Aspirin (acetylsalicylic acid), the world's most popular drug, may one day become an important component in treatments against some of the most aggressive forms of breast cancer. Clinical trials have commenced in the United Kingdom in order to establish whether aspirin can enhance immunotherapy for patients with triple-negative breast cancer.
Could aspirin become a generic cancer drug? Some scientists want to find out
Aspirin is classed as a non-steroidal anti-inflammatory drug that is primarily recommended to reduce pain and inflammation. Until not long ago, doctors used to recommend it to prevent heart attacks and strokes, but recent research suggests healthy people with no history of cardiovascular disease shouldn't routinely use aspirin due to internal bleeding risks.
But, more strikingly, some studies seem to indicate that this cheap and widely available generic drug could also play an important role in battling cancer. A 2014 study led by Professor Jack Cuzick, head of the center for cancer prevention at Queen Mary University of London, found that people who took aspirin daily for at least five years had a 35% reduction in bowel cancer, as well as a 30% reduction in esophageal and stomach cancers.
“Aspirin is showing promise in preventing certain types of cancer, but it’s vital that we balance this with the complications it can cause – such as bleeding, stomach ulcers, or even strokes in some people,” said Dr. Julie Sharp, head of health information at Cancer Research UK.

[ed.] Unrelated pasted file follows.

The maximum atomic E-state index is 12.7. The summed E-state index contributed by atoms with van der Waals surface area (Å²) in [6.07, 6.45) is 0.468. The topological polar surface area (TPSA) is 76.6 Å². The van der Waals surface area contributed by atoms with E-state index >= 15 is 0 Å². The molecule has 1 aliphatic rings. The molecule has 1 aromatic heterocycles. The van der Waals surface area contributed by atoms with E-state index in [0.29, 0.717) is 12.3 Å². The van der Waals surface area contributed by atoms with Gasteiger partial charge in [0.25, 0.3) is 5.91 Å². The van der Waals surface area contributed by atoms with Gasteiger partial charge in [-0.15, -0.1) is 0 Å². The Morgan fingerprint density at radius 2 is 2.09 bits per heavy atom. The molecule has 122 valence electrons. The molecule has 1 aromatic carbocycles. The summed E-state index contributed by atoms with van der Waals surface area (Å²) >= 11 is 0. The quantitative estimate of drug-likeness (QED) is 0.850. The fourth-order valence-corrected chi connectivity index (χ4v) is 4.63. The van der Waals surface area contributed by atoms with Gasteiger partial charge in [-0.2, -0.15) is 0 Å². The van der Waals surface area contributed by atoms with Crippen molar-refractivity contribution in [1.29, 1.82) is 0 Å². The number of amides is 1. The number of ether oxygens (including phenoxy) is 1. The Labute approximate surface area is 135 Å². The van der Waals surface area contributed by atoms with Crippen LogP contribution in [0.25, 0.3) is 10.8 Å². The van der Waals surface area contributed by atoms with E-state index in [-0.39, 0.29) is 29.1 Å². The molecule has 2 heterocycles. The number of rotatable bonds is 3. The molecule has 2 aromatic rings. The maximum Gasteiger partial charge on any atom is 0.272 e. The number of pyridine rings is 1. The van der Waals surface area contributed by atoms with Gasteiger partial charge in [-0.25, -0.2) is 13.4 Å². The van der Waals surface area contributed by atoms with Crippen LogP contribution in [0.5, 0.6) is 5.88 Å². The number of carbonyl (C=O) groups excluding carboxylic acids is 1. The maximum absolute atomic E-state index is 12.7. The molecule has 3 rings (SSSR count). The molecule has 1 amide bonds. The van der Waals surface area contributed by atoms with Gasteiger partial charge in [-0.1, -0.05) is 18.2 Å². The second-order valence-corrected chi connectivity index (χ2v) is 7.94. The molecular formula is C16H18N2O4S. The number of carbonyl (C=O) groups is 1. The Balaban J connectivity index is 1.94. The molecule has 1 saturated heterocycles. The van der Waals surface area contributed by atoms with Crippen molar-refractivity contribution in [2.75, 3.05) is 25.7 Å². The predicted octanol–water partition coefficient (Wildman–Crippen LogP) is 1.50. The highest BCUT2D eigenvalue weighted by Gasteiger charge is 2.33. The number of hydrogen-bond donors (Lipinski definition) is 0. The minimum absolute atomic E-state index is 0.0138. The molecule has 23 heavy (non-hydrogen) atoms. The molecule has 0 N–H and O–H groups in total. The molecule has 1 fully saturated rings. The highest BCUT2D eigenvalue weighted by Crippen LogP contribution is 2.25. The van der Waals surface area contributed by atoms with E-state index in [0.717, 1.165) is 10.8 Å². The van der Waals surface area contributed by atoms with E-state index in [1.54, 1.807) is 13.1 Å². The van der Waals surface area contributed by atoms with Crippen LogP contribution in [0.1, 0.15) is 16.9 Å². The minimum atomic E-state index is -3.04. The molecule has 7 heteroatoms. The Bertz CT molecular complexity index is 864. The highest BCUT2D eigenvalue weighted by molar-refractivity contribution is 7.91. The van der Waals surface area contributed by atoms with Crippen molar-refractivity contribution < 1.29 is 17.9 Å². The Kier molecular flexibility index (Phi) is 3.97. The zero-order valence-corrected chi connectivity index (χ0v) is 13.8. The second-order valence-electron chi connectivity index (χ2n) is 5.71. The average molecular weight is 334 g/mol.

Emboldened by previous research that hints at aspirin's potential role in treating cancer, a team of scientists, led by Dr. Anne Armstrong from the Christie NHS foundation trust in Manchester, UK, have embarked on a new clinical trial that will see aspirin combined with avelumab, a fully human monoclonal antibody medication for cancer.
During the trial, patients with triple-negative breast cancer will be given avelumab either with or without aspirin before receiving surgery and chemotherapy.
Triple-negative breast cancer is considered to be more aggressive and has a poorer prognosis than other types of breast cancer. It is characterized by the lack of the estrogen receptor (ER), progesterone receptor (PR), and human epidermal growth factor receptor 2 (HER2), hence its name. Around 15% of breast cancers are of this type.
“Our earlier research has suggested that aspirin can make certain types of immunotherapy more effective by preventing the cancer from making substances that weaken the immune response,” Armstrong told The Guardian.
“Anti-inflammatory drugs like aspirin could hold the key to increasing the effectiveness of immunotherapy when used at the same time. Trialing the use of a drug like aspirin is exciting because it is so widely available and inexpensive to produce. ”
“We hope our trial will show that, when combined with immunotherapy, aspirin can enhance its effects and may ultimately provide a safe new way to treat breast cancer.”